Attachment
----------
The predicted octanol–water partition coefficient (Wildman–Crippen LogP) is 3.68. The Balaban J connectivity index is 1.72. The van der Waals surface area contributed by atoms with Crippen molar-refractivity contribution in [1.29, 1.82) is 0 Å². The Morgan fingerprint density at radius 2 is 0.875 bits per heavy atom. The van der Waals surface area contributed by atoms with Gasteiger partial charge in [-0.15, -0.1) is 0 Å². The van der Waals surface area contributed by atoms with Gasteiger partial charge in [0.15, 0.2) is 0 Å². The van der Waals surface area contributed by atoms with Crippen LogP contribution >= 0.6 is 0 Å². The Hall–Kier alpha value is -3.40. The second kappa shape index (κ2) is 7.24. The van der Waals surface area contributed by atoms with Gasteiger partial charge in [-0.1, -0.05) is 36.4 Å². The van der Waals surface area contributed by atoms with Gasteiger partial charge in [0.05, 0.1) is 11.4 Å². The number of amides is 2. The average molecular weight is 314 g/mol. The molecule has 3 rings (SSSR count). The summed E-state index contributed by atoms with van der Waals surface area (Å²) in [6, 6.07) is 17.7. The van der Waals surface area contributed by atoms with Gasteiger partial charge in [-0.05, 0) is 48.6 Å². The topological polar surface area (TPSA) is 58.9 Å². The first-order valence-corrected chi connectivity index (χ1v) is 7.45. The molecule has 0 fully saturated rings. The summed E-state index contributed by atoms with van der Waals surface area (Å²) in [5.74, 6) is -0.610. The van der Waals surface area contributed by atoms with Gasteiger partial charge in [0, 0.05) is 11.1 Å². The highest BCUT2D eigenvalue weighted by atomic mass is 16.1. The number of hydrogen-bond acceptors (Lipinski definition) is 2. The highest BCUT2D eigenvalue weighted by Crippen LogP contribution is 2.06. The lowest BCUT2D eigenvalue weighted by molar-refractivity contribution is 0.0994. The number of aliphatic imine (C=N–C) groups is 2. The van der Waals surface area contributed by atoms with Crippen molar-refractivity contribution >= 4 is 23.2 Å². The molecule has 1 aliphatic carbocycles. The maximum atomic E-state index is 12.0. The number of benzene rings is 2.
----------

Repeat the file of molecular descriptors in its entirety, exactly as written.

The predicted octanol–water partition coefficient (Wildman–Crippen LogP) is 3.68. The Balaban J connectivity index is 1.72. The van der Waals surface area contributed by atoms with Crippen molar-refractivity contribution in [1.29, 1.82) is 0 Å². The Morgan fingerprint density at radius 2 is 0.875 bits per heavy atom. The van der Waals surface area contributed by atoms with Gasteiger partial charge in [-0.15, -0.1) is 0 Å². The van der Waals surface area contributed by atoms with Gasteiger partial charge in [0.15, 0.2) is 0 Å². The van der Waals surface area contributed by atoms with Crippen LogP contribution >= 0.6 is 0 Å². The Hall–Kier alpha value is -3.40. The second kappa shape index (κ2) is 7.24. The van der Waals surface area contributed by atoms with Gasteiger partial charge in [-0.1, -0.05) is 36.4 Å². The van der Waals surface area contributed by atoms with Gasteiger partial charge in [0.05, 0.1) is 11.4 Å². The number of amides is 2. The average molecular weight is 314 g/mol. The molecule has 3 rings (SSSR count). The summed E-state index contributed by atoms with van der Waals surface area (Å²) in [6, 6.07) is 17.7. The van der Waals surface area contributed by atoms with Gasteiger partial charge in [-0.05, 0) is 48.6 Å². The topological polar surface area (TPSA) is 58.9 Å². The first-order valence-corrected chi connectivity index (χ1v) is 7.45. The molecule has 0 fully saturated rings. The summed E-state index contributed by atoms with van der Waals surface area (Å²) in [5.74, 6) is -0.610. The van der Waals surface area contributed by atoms with Gasteiger partial charge in [0, 0.05) is 11.1 Å². The highest BCUT2D eigenvalue weighted by atomic mass is 16.1. The number of hydrogen-bond acceptors (Lipinski definition) is 2. The highest BCUT2D eigenvalue weighted by Crippen LogP contribution is 2.06. The lowest BCUT2D eigenvalue weighted by molar-refractivity contribution is 0.0994. The number of aliphatic imine (C=N–C) groups is 2. The van der Waals surface area contributed by atoms with Crippen molar-refractivity contribution >= 4 is 23.2 Å². The molecule has 1 aliphatic carbocycles. The maximum atomic E-state index is 12.0. The number of benzene rings is 2.